71

If I want to calculate the mean of two categories in Pandas, I can do it like this:

data = {'Category': ['cat2','cat1','cat2','cat1','cat2','cat1','cat2','cat1','cat1','cat1','cat2'],
        'values': [1,2,3,1,2,3,1,2,3,5,1]}
my_data = DataFrame(data)
my_data.groupby('Category').mean()

Category:     values:   
cat1     2.666667
cat2     1.600000

I have a lot of data formatted this way, and now I need to do a T-test to see if the mean of cat1 and cat2 are statistically different. How can I do that?

0
105

it depends what sort of t-test you want to do (one sided or two sided dependent or independent) but it should be as simple as:

from scipy.stats import ttest_ind

cat1 = my_data[my_data['Category']=='cat1']
cat2 = my_data[my_data['Category']=='cat2']

ttest_ind(cat1['values'], cat2['values'])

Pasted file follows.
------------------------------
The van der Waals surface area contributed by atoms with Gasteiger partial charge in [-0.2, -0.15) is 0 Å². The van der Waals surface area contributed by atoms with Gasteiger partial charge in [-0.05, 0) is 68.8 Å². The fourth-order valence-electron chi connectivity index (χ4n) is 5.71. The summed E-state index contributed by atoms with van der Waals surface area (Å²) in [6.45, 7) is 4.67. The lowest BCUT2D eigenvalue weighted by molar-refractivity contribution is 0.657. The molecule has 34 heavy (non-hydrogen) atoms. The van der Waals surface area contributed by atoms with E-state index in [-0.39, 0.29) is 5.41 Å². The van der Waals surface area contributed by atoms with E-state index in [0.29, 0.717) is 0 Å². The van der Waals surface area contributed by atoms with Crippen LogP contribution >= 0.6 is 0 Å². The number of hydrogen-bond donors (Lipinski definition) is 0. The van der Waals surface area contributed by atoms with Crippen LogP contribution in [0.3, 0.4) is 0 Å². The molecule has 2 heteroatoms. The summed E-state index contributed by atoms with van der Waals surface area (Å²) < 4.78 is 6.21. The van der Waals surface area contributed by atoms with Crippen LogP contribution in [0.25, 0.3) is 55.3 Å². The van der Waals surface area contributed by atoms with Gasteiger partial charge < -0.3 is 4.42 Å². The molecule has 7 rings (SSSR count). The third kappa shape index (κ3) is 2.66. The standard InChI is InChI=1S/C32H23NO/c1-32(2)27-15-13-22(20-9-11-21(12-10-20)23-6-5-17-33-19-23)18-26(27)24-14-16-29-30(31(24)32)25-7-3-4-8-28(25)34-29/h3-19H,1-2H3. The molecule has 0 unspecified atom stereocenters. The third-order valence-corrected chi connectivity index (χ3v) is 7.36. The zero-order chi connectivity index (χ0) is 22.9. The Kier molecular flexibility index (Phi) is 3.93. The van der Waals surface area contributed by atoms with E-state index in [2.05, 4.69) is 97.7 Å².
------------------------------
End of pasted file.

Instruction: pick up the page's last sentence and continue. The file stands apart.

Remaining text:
>>> (1.4927289925706944, 0.16970867501294376)

it returns a tuple with the t-statistic & the p-value

see here for other t-tests http://docs.scipy.org/doc/scipy/reference/stats.html

18

EDIT: I had not realized this was about the data format. You could use

import pandas as pd
import scipy
two_data = pd.DataFrame(data, index=data['Category'])

Then accessing the categories is as simple as

scipy.stats.ttest_ind(two_data.loc['cat'], two_data.loc['cat2'], equal_var=False)

The loc operator accesses rows by label.


As @G Garcia said

one sided or two sided dependent or independent

If you have two independent samples but you do not know that they have equal variance, you can use Welch's t-test. It is as simple as

scipy.stats.ttest_ind(cat1['values'], cat2['values'], equal_var=False)

For reasons to prefer Welch's test, see https://stats.stackexchange.com/questions/305/when-conducting-a-t-test-why-would-one-prefer-to-assume-or-test-for-equal-vari.

For two dependent samples, you can use

scipy.stats.ttest_rel(cat1['values'], cat2['values'])
8

I simplify the code a little bit.

from scipy.stats import ttest_ind
ttest_ind(*my_data.groupby('Category')['value'].apply(lambda x:list(x)))

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